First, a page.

NIH Research Matters
March 3, 2008
Uncovering the Molecular Basis of Learning and Memory
Researchers have developed a way to pinpoint the molecules involved in forming a specific memory. The finding, in genetically engineered mice, gives scientists new insight into how memories are formed.
For a memory to last long-term, the neural connections holding it need to be strengthened by incorporating new proteins. Some researchers have proposed that an experience creates a molecular “tag” at activated synapses, the connections between neurons. The tag allows synapses to capture newly made proteins and thus solidify a memory. But the molecular details of the process have been a mystery.
Previous studies suggested that proteins called AMPA-type glutamate receptors (AMPARs) strengthen memories by becoming part of the synapses that encode new memories. Drs. Mark Mayford and Naoki Matsuo of the Scripps Research Institute, supported in part by NIH's National Institute of Mental Health (NIMH), decided to explore the proteins further. They genetically engineered a strain of mice to make AMPARs that could be traced by their green glow.
The transgenic mice were taught to associate a specific environment with a foot shock, a process known as fear conditioning. This brief training produces a long-lasting memory that requires the brain’s hippocampus region. After fear conditioning had triggered new AMPARs deep in the neuron's nucleus, the researchers tracked where the newly made proteins went.
In the February 22, 2008, issue of the journal Science, the researchers reported that the newly synthesized AMPARs travel to and become captured by only certain hippocampus synapses—presumably the ones holding the new memory—within hours.
Synaptic connections are made onto small nubs on the neuron called spines. These spines come in 3 different shapes called thin, stubby and mushroom. The researchers found that the synapses receiving the new AMPARs were limited to the mushroom type.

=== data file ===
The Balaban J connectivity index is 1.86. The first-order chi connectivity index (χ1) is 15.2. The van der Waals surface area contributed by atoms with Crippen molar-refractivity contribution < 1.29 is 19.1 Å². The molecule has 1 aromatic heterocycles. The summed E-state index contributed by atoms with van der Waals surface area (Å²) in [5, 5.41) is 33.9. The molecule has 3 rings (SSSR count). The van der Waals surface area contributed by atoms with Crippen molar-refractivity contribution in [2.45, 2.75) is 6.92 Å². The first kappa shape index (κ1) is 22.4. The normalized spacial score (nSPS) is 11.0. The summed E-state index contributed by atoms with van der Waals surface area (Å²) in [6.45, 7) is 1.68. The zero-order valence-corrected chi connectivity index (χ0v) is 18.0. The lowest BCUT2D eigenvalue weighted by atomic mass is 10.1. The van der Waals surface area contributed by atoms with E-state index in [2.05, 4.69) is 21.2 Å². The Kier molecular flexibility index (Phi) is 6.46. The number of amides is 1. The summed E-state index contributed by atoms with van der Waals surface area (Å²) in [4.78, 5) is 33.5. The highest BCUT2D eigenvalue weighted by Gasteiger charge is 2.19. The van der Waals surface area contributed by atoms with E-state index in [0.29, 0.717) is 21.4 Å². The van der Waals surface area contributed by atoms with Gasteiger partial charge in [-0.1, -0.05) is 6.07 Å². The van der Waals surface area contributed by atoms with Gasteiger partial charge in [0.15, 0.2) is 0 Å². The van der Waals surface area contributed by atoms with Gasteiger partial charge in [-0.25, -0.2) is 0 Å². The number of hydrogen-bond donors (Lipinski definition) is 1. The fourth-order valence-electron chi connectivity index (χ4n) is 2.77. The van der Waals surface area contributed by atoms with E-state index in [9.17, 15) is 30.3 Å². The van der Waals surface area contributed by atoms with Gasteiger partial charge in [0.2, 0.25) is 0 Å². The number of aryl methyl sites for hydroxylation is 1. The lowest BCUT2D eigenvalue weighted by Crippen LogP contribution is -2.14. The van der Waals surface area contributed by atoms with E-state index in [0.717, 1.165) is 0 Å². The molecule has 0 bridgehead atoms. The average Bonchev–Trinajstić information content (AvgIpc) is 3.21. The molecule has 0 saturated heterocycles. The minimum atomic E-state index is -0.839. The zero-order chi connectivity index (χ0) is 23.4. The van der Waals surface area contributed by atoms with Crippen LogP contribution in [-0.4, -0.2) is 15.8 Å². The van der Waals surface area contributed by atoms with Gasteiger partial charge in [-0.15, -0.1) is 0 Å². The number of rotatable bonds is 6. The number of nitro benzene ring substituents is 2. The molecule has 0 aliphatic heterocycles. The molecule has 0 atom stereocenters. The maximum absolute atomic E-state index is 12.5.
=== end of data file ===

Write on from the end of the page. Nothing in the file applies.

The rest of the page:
The mushroom spines also figured prominently in the same neurons when fear conditioning was reversed by repeatedly exposing the animals to the feared situation without getting shocked—a procedure called extinction learning. This result shows that the same neurons activated when a fear is learned are also deactivated when it is lost.
The surge of receptors in mushroom spines appeared within hours of learning, suggesting that when mice learn something new, there are changes in some mushroom spines that allow them to capture newly synthesized AMPARs. The receptor surge was gone within 3 days, however, so other changes likely solidify the memory for the long term.
"Remarkably, this research demonstrates a way to untangle precisely which cells and connections are activated by a particular memory," said NIMH Director Dr. Thomas Insel. "We are actually learning the molecular basis of learning and memory."
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About NIH Research Matters
Harrison Wein, Ph.D., Editor
Vicki Contie, Assistant Editor
NIH Research Matters is a weekly update of NIH research highlights from the Office of Communications and Public Liaison, Office of the Director, National Institutes of Health.